Scorsese: Marvel movies are ‘not cinema’
Martin Scorsese has called out the “crisis in the art of filmmaking,” said Richard Brody in NewYorker.com. In an interview and then in a newspaper op-ed last week, the legendary director likened Marvel superhero movies to “theme parks,” calling them “not cinema.” Actors and directors who’ve worked on Marvel’s films and fans of the superhero genre objected, arguing that at least some of these films are well-made and well-acted. But Scorsese’s point is that truly great films such as Taxi Driver and Goodfellas are made by artists—auteurs, if you will—whose vision is felt in every aspect of the process. Directors of formulaic blockbusters like Avengers: Endgame are reduced to executing a franchise’s latest installment. There’s nothing wrong with “escapism,” said Mick LaSalle in the San Francisco Chronicle. But movies about superhuman characters battling cartoonish bad guys while blowing up stuff are little more than “junk food for the spirit.”
Scorsese concedes he “hasn’t even seen the films he’s talking about,” said Kyle Smith in NationalReview.com. It shows. Although the climactic fight scenes still tend to be “dutiful and rote,” the best of this genre’s movies are “rich with ideas,” complex emotions, and character development. At this very moment, Joker, a Scorsese-like character study about the descent of Batman’s nemesis into evil and madness, is earning both critical acclaim and $1 billion in global ticket sales. Scorsese, 76, need not like the genre, said Anthony Breznican in VanityFair.com, but why did he feel a need to trash films enjoyed by millions? He grew up as a small, sickly boy who was fascinated by prizefighters and gangsters. Why begrudge young people the pleasure of identifying with Captain America, “a scrawny nobody” who becomes “more powerful than he could ever imagine”?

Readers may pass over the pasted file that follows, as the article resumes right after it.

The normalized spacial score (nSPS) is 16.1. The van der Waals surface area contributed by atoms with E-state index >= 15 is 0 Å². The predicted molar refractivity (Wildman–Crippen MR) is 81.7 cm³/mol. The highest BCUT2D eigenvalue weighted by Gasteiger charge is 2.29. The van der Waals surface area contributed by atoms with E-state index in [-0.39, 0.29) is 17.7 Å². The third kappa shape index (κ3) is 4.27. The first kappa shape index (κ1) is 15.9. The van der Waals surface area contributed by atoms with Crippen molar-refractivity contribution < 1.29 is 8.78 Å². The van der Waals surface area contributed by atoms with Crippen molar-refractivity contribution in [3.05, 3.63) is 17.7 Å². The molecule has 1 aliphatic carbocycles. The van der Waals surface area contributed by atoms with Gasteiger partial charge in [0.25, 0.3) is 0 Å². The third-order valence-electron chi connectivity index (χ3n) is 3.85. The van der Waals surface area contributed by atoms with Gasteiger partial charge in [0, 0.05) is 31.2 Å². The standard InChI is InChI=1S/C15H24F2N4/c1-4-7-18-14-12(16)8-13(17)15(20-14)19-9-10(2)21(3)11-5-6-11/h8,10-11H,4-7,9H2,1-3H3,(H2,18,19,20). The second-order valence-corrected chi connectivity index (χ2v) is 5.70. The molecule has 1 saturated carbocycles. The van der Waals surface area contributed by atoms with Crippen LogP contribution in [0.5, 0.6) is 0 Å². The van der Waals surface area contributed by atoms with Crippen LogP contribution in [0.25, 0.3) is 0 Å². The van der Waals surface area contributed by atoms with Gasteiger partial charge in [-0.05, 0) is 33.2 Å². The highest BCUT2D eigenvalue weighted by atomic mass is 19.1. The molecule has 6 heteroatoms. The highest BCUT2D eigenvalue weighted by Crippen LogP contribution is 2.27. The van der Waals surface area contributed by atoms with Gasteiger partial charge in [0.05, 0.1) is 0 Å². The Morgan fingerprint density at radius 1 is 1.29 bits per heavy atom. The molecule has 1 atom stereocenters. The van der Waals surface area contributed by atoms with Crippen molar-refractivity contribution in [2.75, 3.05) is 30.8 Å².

“The real villain isn’t Marvel movies,” said Michael Cavna in The Washington Post. It’s trends in the movie industry that Scorsese correctly calls “inhospitable to art.” Audiences are increasingly inclined to stay home and watch streaming services, splurging on expensive movie tickets only to see splashy, high-tech blockbusters. For studios and theater owners, the dominance of bankable “sequels, remakes, and existing intellectual properties” is more of “a financial survival tactic” than “an aesthetic choice.” For the arty movies Scorsese cherishes, such as his new film The Irishman, “fans will simply wait” until it’s available on Netflix. ■